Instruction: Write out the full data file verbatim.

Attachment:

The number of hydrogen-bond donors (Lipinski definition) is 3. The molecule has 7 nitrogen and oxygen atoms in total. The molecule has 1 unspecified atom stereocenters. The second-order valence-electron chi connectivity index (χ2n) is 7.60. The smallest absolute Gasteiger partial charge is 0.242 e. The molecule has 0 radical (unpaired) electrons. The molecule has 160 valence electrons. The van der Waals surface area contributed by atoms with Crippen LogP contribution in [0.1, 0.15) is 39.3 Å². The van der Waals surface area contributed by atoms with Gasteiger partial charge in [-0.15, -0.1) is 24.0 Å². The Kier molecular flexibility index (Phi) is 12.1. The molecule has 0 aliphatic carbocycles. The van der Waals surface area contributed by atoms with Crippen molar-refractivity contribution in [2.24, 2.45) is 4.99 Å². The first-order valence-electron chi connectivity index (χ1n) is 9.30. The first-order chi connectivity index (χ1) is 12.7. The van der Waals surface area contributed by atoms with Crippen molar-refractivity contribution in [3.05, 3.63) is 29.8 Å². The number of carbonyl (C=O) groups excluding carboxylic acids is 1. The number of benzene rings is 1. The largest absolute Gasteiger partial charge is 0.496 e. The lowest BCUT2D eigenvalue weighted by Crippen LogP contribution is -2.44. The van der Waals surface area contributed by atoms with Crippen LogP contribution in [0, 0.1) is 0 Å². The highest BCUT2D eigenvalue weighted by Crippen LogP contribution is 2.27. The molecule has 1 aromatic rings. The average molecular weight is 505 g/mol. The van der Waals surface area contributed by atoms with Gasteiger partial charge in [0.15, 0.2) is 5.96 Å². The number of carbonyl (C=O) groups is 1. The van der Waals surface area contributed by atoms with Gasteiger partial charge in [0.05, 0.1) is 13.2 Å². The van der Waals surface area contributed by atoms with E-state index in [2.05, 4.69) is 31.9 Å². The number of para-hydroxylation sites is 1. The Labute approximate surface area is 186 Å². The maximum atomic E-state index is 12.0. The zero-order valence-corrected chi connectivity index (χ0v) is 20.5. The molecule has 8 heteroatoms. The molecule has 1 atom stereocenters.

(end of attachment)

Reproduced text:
The number of hydrogen-bond donors (Lipinski definition) is 3. The molecule has 7 nitrogen and oxygen atoms in total. The molecule has 1 unspecified atom stereocenters. The second-order valence-electron chi connectivity index (χ2n) is 7.60. The smallest absolute Gasteiger partial charge is 0.242 e. The molecule has 0 radical (unpaired) electrons. The molecule has 160 valence electrons. The van der Waals surface area contributed by atoms with Crippen LogP contribution in [0.1, 0.15) is 39.3 Å². The van der Waals surface area contributed by atoms with Gasteiger partial charge in [-0.15, -0.1) is 24.0 Å². The Kier molecular flexibility index (Phi) is 12.1. The molecule has 0 aliphatic carbocycles. The van der Waals surface area contributed by atoms with Crippen molar-refractivity contribution in [2.24, 2.45) is 4.99 Å². The first-order valence-electron chi connectivity index (χ1n) is 9.30. The first-order chi connectivity index (χ1) is 12.7. The van der Waals surface area contributed by atoms with Crippen molar-refractivity contribution in [3.05, 3.63) is 29.8 Å². The number of carbonyl (C=O) groups excluding carboxylic acids is 1. The number of benzene rings is 1. The largest absolute Gasteiger partial charge is 0.496 e. The lowest BCUT2D eigenvalue weighted by Crippen LogP contribution is -2.44. The van der Waals surface area contributed by atoms with Crippen LogP contribution in [0, 0.1) is 0 Å². The highest BCUT2D eigenvalue weighted by Crippen LogP contribution is 2.27. The molecule has 1 aromatic rings. The average molecular weight is 505 g/mol. The van der Waals surface area contributed by atoms with Gasteiger partial charge in [0.15, 0.2) is 5.96 Å². The number of carbonyl (C=O) groups is 1. The van der Waals surface area contributed by atoms with Gasteiger partial charge in [0.05, 0.1) is 13.2 Å². The van der Waals surface area contributed by atoms with E-state index in [2.05, 4.69) is 31.9 Å². The number of para-hydroxylation sites is 1. The Labute approximate surface area is 186 Å². The maximum atomic E-state index is 12.0. The zero-order valence-corrected chi connectivity index (χ0v) is 20.5. The molecule has 8 heteroatoms. The molecule has 1 atom stereocenters.